3 Greatest Heroic Human Sacrifices
Remembering the greatest acts of self-sacrifice the world has ever benefitted from, in the spirit of Aidil-adha

No ‘I’ in selflessness

By Andi J
September 24, 2015

Malaysian Muslims celebrate Hari Raya Aidil-adha today, an observance which commemorates Prophet Ibrahim’s willingness to sacrifice his beloved son as an act of submission to Allah. In spite of his personal misgivings as a father, the Prophet unquestioningly proceeded to carry out the onerous task of slaughtering Ismail, but was spared the horror at the last moment when Allah substituted his son for a ram. Prophet Ibrahim’s bravery in the face of unspeakable torment is deeply honoured and held up as the ultimate act of self-sacrifice.

Less reflected on in this story is young Ismail’s own selflessness – for he, too, submitted willingly to Allah’s commandment. After receiving his divine instructions, Prophet Ibrahim consulted his son on whether he was willing to give up his life in fulfillment of Allah’s command. Ismail responded: “Father, do what you have been commanded”. His reaction showed deep maturity, courage and a tremendous love for his father and Allah. It was an instance of self-sacrifice that was arguably unprecedented in history.

Since Prophet Ismail’s brave act centuries ago, there have been many instances of mere mortals sacrificing themselves for the sake of others. Some have become legendary exemplars of selflessness and bravery, and the men and women who gave up their lives to ensure that others (in some cases, MILLIONS of others) survived, are rightfully honoured in the annals of history. Here are some of humankind’s greatest heroes who are inspiration to us all:


The Chernobyl Three

The worst nuclear accident in history still scars our collective memory – and, quite literally, the earth – but the disaster at the Chernobyl nuclear power plant could have been much worse were it not for the actions of three men. In the early hours of the meltdown, it was discovered that radioactive material was in danger of leaking into a pool of water – had this been allowed to happen, a massive explosion would have occurred, releasing thousands of tons of radioactive material into the air and killing millions, not just in Ukraine, but across Europe.

The only solution was to drain the pool – but someone needed dive into it and twist the gate valve open (and be exposed to massive doses of radiation in the process). In spite of the suicidal nature of such a mission, three Chernobyl reactor workers stepped forward to take on the task – Alexei Ananenko, Valeri Bezpalov and Boris Baranov. They all leapt into the pool in scuba gear and eased the release valve, allowing the trapped water to drain out. All three returned to the surface suffering severe radiation poisoning and succumbed to their horrific injuries soon after. They were later buried in lead coffins with the lids soldered shut.


Takeshi Miura and Miki Endo

Following a massive 9.0 earthquake – the third largest in recorded history – which struck northeastern Japan in 2011, a massive tsunami, with waves of up to 40.5 metres, was barreling straight for the coast of Tohuku, along which many towns, villages and the major city of Sendai lay. Choosing not to evacuate and carry out their duties, two government risk management officials stationed themselves at key points near Sendai and continually broadcasted warnings and instructions to the public that helped direct thousands to safety. Even as they saw the massive waves approaching, both Miura and Endo stuck to their posts, and continued broadcasting until their dying moments. Almost 16,000 people were killed in the earthquake and ensuing tsunami – but were it not for the sacrifice of Miura and Endo, the toll would undoubtedly have been much higher.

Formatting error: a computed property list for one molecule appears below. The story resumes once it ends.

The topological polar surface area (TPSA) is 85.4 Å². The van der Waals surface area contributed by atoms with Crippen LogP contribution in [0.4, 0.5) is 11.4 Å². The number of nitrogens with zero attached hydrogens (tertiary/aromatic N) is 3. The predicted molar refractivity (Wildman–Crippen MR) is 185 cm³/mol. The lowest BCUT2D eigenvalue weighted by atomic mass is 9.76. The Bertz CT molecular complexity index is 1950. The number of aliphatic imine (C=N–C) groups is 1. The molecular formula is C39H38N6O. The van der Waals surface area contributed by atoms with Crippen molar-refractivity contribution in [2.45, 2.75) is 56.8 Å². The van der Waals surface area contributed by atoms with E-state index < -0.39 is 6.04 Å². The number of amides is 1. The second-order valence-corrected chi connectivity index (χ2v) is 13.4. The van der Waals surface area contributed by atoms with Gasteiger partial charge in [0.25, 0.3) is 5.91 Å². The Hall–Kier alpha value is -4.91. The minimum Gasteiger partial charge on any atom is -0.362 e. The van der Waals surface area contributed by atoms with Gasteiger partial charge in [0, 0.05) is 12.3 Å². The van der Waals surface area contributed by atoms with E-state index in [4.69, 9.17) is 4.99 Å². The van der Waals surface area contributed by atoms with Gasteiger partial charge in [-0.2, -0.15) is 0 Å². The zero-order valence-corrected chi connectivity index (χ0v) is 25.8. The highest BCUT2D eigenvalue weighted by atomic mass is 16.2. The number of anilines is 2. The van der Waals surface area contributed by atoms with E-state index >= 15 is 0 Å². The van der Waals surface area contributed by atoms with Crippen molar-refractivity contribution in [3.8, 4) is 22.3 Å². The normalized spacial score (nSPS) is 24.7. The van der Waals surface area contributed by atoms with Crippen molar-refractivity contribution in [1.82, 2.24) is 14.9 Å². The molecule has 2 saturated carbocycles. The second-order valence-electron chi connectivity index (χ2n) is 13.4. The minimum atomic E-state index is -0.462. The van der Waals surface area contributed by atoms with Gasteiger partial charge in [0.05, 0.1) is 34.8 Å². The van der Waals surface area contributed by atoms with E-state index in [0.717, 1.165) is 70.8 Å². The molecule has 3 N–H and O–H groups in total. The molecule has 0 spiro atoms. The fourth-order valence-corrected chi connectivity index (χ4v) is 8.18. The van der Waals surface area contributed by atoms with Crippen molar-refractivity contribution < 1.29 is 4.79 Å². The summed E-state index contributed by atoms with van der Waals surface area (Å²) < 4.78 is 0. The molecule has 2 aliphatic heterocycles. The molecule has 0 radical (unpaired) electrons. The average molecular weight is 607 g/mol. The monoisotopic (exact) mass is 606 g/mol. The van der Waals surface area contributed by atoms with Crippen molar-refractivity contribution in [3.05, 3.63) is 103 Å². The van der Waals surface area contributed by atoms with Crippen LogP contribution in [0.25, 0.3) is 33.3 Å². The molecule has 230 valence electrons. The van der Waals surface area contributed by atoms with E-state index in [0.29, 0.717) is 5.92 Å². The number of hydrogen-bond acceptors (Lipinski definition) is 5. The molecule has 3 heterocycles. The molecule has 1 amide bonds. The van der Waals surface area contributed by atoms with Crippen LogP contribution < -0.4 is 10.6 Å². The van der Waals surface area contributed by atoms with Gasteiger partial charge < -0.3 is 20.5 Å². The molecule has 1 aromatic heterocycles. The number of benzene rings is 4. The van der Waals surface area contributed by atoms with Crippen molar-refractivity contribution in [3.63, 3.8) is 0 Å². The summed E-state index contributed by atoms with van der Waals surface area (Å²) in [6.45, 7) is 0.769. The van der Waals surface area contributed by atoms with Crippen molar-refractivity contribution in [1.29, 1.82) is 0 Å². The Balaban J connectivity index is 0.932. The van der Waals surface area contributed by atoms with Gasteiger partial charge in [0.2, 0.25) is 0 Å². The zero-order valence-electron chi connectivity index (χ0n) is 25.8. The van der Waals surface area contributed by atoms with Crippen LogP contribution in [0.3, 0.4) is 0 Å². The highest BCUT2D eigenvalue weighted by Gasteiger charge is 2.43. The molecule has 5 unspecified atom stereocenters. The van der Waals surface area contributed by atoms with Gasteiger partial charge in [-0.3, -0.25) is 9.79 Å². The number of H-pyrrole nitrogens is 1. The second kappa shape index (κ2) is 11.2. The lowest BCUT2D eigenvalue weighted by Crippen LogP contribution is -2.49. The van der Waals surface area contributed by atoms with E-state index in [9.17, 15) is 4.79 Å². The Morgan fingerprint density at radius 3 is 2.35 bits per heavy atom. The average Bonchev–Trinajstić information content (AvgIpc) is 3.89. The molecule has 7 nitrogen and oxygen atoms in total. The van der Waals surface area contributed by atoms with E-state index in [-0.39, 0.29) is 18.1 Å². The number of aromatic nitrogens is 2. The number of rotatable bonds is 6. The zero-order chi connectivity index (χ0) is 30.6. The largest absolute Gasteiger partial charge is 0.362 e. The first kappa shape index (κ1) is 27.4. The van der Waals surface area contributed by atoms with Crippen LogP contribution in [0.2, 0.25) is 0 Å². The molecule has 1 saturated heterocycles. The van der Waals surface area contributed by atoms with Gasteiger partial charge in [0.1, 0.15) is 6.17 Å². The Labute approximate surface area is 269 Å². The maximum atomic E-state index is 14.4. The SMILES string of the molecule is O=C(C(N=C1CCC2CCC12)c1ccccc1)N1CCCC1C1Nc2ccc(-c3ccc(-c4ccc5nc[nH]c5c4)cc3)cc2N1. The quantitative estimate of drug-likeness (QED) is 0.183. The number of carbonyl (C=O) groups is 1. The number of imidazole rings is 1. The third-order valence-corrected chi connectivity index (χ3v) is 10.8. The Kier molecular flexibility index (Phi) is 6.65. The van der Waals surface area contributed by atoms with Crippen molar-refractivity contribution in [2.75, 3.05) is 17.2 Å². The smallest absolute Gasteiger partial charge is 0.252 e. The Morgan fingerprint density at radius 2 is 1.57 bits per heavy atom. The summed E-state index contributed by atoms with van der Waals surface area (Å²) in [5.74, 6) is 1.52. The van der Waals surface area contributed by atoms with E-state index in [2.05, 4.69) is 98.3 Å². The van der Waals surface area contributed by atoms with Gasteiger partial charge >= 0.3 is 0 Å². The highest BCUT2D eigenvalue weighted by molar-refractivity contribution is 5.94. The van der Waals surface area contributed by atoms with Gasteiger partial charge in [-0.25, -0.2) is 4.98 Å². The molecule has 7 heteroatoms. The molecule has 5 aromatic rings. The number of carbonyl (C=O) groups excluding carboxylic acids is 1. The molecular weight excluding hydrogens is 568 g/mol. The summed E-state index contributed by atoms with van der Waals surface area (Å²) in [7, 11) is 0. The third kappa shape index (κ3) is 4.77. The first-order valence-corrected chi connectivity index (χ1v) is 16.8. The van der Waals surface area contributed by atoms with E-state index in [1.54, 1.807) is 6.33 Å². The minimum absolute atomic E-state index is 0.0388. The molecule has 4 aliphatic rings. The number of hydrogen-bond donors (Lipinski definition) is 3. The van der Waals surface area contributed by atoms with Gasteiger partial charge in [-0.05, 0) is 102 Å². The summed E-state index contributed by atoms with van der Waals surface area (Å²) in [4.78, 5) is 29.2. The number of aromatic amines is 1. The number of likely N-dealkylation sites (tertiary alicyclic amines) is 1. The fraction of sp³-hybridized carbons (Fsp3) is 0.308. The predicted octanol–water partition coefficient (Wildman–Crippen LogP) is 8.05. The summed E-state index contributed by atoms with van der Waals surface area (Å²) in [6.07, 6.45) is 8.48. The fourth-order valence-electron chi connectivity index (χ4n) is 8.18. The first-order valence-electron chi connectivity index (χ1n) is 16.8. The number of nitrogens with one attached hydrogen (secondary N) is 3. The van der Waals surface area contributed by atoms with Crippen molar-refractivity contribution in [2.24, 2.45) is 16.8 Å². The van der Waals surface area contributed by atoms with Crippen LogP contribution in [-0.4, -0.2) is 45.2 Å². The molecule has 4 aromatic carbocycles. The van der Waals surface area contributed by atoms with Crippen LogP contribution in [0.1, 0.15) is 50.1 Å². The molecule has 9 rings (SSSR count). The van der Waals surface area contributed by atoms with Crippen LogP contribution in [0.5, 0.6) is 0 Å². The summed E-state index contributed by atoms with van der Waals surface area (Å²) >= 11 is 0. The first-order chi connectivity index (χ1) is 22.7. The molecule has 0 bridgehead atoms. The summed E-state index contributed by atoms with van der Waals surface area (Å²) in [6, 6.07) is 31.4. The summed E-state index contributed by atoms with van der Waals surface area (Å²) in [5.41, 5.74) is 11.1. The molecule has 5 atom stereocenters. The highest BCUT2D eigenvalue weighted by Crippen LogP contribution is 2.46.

The scientists of Leningrad

As part of their invasion of Russia in 1941, Nazi forces laid siege to the city of Leningrad (now St Petersburg) and began choking its two million residents of its food supply. In one part of the city, however, a group of scientists was surrounded by an immense amount of food – but chose to starve to death in order to protect their precious stockpile.

When the invading Germans first poured into Leningrad, scientists at the Institute of Plant Industry barricaded themselves inside vaults containing the greatest seed collection in the world. The siege dragged on for an astounding 900 days, and saw thousands of Soviet citizens starve to death – but the scientists were able to hold the rampaging Nazis at bay. In spite of their treasure trove of edible materials, the heroic scientists – including botanist and peanut specialist Alexander Stchukin – began dying of hunger, one by one, some of them at their work stations. None of them touched the tons of food that could have easily saved their own lives. As a result, future generations of Russians were able to be fed.


Robert’s View

Q. Would you sacrifice for another human being or animal?

“Angels in Disguise”
We have heard of many stories of sacrifices in real life, or in films. People who had values like love, truth, humanity, and patriotism who were willing to sacrifice one’s life or incur major personal injuries to save others, and often times strangers. Like the “red bandana man” Welles Crowther who reportedly saved as many as 12 people in the South Tower during the September 11 attacks, during which he lost his own life.

I’m not talking only about firefighters, search and rescue crew, army officers, or uniform personnel who sacrificed so that their country can live in peace, but ordinary people who unconsciously chose to sacrifice their lives at a moment of danger or great need. The return of good Karma will be thousand-fold.

These are real life angels in disguise, heroes who protect humanity, just like guardian angels protect us from danger.